Source: Mr. Ron's Basement (MP3)
Length: 11 min
Reader: Ron Evry
The story: George Ade is a now-little-known American humor writer of the turn of the century. Many of his short stories take the form of modern-day "fables" with a ridiculous or incongruent moral tacked onto the end. In this fable, he imagines himself writing a poem so weepy and saccharine that he immediately throws it away. Little does he realize that this pathetic (in both senses of the word) poem would lead him to unexpected places.
I'm surprised that I had never heard of Ade before now. This story is so very funny because it exposes a truth about literature: that sentimentalism gains a broader audience than less facile entertainment. I'm reminded of Sir Arthur Conan Doyle's frustration that no one wanted him to write anything but Sherlock Holmes mysteries. Perhaps Ade was expressing a similar frustration that he would never be able to write a serious magnum opus for which later centuries might remember him.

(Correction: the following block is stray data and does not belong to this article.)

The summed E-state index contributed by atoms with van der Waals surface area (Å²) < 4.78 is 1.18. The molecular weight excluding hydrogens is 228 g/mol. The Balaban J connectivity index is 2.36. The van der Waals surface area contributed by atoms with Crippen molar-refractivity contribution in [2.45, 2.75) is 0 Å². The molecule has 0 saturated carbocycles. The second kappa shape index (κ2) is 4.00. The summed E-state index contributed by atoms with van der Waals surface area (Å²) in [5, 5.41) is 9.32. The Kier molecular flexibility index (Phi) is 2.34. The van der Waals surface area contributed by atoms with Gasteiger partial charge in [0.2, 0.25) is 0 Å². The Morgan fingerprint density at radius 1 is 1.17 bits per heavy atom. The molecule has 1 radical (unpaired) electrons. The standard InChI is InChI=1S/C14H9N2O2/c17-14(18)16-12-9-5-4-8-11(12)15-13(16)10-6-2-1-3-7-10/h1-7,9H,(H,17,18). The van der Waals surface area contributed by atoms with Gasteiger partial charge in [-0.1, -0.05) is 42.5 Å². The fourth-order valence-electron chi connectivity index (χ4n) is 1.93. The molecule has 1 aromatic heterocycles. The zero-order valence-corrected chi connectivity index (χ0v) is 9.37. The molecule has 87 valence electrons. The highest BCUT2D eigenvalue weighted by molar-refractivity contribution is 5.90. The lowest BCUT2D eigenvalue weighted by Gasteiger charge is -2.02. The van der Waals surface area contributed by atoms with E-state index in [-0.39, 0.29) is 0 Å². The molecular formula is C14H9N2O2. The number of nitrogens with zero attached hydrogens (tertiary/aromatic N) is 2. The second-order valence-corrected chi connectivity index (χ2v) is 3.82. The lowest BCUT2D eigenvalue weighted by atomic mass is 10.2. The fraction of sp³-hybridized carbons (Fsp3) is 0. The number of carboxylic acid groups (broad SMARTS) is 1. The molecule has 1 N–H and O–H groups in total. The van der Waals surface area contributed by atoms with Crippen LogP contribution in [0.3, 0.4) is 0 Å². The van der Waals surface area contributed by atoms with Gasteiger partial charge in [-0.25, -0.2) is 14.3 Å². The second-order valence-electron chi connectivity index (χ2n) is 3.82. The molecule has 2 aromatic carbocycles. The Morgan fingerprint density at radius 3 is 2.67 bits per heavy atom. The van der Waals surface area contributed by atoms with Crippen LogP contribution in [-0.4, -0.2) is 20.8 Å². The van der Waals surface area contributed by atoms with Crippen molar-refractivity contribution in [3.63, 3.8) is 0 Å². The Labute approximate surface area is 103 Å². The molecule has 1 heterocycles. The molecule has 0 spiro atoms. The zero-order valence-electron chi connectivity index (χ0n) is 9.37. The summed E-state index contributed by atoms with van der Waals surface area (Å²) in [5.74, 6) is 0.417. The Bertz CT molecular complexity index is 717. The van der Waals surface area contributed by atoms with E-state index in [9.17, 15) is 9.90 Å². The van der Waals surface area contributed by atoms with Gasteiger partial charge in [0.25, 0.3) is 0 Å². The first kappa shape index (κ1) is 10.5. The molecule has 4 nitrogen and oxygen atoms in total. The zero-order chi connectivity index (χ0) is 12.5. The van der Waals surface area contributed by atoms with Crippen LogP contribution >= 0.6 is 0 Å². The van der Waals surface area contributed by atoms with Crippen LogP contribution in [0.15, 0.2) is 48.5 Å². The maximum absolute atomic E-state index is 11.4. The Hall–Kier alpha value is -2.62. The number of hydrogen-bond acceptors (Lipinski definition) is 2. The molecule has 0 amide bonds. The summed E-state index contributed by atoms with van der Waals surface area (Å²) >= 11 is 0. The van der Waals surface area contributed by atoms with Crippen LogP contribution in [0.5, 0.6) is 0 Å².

The reader: The more I listen to Mr. Ron's Basement, the more I am enamored with this great podcast. Ron Evry is an excellent storyteller. He reads a little fast for my tastes, but if you're a fan of the Groucho Marx hit-em-with-a-joke-every-5-seconds school of thought, this will be right up your alley. Evry plays every funny line for all it's worth, going appropriately over-the-top with his voices and sarcastic asides. The recording is beautifully produced and bookended by some wonderfully silly banjo music.